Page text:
Retail firms with FDI can’t sell online

Retail firms with FDI can’t sell online

Officials cite regulatory issues,problems in checking transactions in e-commerce activities.

DIPP officials cite regulatory issues,problems in checking inter-state transactions in e-commerce activities

The new rules that allow foreign retail chains to pick up to 51% stake in Indian supermarkets will not apply to e-commerce companies in the business-to-consumer (B2C) space. This means while the US-based retail firm Walmart can pick up a 51% stake in Bharti Retail,the JV firm cannot sell its products online through that entity. Similarly,domestic online retailer like Flipkart cannot have foreign direct investment in its B2C entity and US-based online retail firm Amazon cannot set shop in India.

However,if Amazon wants to set shop in the country it would have to change its format and do it in the brick and mortar form or be a part of some multi-layering corporate structure.

“E-commerce activities refer to the activity of buying and selling by a company through the e-commerce platform. Such companies would engage only in business-to-business (B2B) e-commerce and not in retail trading,inter-alia implying that existing restrictions on FDI in domestic trading would be applicable to e-commerce as well,” the department of industrial policy and promotion (DIPP) clarified in a statement.


Explaining the reason for not allowing FDI in B2C e-commerce,DIPP officials said that it is due to problems in regulation as well as restrictions in the policy such as the states where it can be applicable. “The multi-brand retail norms require that 50% of the investments be made in the back-end infrastructure. It would be difficult to monitor their investment break-up. Further,since the option to allow FDI in retail would lie with the state governments,it would be difficult to check inter-state transactions in e-commerce activities,” a DIPP official said. Even the mandatory 30% local sourcing by the firms having FDI would be difficult for pure-play e-commerce firms,the official added.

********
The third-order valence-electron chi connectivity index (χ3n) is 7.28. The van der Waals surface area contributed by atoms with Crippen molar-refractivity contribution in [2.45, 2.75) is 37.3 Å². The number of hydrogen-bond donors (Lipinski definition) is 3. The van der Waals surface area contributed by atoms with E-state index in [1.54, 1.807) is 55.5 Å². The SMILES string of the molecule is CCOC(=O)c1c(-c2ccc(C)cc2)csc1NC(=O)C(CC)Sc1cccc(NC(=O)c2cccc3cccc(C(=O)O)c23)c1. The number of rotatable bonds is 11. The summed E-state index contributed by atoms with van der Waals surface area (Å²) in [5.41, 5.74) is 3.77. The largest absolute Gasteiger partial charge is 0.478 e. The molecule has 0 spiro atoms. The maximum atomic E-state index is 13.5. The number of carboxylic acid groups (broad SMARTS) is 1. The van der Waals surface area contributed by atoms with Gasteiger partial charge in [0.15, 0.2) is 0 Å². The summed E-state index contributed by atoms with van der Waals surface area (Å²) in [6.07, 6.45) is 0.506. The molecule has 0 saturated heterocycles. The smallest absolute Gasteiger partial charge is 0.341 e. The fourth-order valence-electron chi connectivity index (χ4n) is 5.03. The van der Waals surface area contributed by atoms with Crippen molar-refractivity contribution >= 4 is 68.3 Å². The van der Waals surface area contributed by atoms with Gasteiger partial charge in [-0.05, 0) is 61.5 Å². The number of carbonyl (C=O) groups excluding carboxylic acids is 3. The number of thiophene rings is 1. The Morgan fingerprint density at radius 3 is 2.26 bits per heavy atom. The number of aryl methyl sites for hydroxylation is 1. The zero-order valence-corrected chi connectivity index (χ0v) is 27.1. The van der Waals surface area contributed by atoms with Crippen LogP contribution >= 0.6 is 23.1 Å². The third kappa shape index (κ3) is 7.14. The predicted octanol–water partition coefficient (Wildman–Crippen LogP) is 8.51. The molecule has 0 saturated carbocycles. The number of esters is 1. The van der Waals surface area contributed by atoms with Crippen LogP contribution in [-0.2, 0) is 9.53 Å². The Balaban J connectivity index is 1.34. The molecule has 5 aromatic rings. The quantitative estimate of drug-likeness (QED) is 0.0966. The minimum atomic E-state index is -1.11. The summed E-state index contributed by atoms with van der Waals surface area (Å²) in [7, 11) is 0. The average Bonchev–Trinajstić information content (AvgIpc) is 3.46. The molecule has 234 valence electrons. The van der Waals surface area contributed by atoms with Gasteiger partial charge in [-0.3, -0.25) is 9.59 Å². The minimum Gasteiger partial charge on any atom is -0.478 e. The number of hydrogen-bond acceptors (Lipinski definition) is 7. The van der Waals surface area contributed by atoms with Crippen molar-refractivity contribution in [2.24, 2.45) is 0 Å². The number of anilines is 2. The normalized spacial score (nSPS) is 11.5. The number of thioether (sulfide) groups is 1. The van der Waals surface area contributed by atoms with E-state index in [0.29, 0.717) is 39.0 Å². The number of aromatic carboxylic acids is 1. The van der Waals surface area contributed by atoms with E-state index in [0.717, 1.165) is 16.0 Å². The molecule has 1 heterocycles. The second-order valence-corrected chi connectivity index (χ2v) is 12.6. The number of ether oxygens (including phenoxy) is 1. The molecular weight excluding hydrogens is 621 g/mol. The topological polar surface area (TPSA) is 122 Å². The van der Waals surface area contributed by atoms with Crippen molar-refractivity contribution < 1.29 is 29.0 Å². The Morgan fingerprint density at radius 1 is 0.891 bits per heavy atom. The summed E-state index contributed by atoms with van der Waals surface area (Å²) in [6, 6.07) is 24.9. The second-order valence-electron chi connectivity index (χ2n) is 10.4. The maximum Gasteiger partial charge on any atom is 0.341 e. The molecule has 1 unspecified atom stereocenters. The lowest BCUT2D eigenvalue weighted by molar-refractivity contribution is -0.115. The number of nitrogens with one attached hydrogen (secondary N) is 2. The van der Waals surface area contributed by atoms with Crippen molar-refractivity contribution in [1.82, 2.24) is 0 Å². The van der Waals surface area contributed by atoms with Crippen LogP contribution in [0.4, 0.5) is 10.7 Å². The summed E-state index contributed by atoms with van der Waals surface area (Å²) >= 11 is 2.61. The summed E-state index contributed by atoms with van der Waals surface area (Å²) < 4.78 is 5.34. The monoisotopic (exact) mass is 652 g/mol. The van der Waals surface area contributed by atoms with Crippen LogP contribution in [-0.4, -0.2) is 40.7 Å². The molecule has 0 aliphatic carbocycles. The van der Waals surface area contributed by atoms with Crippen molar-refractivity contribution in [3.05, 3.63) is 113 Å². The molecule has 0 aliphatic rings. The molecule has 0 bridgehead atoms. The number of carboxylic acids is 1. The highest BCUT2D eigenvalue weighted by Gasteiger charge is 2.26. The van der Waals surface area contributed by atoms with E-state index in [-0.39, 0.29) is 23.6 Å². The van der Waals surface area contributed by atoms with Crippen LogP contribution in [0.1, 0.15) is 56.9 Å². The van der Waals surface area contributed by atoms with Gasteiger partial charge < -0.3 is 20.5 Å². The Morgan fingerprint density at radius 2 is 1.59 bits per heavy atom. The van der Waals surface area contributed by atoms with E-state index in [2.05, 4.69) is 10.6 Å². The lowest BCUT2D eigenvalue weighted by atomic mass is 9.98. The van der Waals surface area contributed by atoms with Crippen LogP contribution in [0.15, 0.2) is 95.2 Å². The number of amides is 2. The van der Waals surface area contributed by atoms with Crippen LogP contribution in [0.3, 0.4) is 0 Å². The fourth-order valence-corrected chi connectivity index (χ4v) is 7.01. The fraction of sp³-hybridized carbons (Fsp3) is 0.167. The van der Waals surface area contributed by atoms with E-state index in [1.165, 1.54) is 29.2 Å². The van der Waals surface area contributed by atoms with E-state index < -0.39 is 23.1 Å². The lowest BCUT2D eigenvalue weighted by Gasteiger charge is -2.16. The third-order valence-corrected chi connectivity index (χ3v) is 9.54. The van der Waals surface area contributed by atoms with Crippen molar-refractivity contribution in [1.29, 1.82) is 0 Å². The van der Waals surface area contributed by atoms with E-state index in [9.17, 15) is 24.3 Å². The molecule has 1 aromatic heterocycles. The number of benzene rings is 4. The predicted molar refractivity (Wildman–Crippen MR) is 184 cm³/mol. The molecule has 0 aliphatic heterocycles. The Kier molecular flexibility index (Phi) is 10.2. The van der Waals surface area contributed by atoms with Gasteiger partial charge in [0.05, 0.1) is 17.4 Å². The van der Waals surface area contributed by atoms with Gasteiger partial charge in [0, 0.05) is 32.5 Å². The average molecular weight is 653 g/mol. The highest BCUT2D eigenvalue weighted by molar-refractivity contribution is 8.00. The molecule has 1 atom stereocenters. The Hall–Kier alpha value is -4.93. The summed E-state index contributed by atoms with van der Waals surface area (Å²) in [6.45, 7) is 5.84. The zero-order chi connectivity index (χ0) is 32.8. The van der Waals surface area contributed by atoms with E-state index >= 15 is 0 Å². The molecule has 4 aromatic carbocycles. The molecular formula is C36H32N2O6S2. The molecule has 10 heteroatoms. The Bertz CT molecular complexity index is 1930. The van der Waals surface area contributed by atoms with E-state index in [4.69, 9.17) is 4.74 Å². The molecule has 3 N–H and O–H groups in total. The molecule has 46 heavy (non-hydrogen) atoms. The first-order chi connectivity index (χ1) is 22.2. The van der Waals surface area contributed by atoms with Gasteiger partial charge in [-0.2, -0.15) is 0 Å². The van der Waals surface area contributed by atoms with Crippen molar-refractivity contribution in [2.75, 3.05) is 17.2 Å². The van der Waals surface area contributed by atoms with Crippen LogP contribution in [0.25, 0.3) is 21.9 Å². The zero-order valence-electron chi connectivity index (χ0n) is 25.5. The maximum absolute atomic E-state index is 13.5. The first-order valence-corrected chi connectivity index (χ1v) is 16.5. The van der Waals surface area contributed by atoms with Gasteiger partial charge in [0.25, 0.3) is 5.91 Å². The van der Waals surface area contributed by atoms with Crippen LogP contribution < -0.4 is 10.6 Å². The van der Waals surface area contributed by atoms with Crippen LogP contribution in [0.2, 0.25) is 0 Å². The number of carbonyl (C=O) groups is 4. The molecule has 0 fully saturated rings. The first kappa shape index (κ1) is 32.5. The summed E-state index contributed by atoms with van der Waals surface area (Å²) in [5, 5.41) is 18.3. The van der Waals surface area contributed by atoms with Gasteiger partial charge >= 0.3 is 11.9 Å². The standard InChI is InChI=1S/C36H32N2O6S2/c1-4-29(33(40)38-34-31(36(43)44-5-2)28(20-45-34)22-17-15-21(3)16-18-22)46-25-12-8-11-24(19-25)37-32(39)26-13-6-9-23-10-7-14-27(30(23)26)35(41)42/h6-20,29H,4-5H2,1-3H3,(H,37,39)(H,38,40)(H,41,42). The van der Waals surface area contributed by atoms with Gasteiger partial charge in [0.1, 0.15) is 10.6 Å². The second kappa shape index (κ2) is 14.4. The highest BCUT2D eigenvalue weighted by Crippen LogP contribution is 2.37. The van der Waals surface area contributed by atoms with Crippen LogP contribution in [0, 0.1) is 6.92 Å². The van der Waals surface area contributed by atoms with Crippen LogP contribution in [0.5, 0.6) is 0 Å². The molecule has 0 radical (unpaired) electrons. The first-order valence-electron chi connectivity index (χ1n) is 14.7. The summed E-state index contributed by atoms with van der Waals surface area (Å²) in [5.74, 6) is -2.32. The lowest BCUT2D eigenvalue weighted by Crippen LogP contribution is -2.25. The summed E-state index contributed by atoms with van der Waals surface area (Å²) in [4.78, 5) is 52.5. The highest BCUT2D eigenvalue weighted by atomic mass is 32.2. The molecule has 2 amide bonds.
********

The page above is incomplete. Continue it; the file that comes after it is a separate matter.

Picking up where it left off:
However,analysts said that e-commerce firms can still find a way to have their operations in the country by creating a multi-tier corporate structure. For instance,if a foreign and an Indian retailer have a 51:49 JV,then the firm would be categorised as Indian-owned and managed.

If this firm creates another firm which sells products online then it would be permissible.

The matter gained significance after the government notified its September 14 decision,allowing up to 100% foreign direct investment (FDI) in single-brand retail and up to 51% FDI in multi-brand retail with a rider that “retail trading,in any form,by means of e-commerce,would not be permissible,for companies with FDI,engaged in the activity of single or multi-brand retail trading”.

According to Pinakiranjan Mishra of Ernst & Young,the current business model for both home-grown or foreign e-Commerce retailers can continue. “The notified policy is not blocking that at all. Therefore,it is only the question of how such firms structure their business entities in India,” said Mishra.

Even DIPP echoes this point. “100% FDI is allowed in warehousing and technical support (back-end) and this is where the e-commerce firms can invest in,” a DIPP official said. Explaining the reasons for blocking retail trading via e-commerce through the notification,DIPP official said: “We can’t apply the FDI norms to e-commerce firms because it is difficult to enforce them on these virtual stores.”

Certain home-grown e-commerce ventures though expect more clarity on this matter in the near future. According to Abhishek Goyal,CEO of “FDI would have given us a good opportunity by bringing in funds and expertise,but now we just have to wait for it. Right now we have a cushion and are a well financed company. But eventually we would expect the government to make the policy more flexible and open the markets for e-commerce. Especially if more states start adopting FDI.”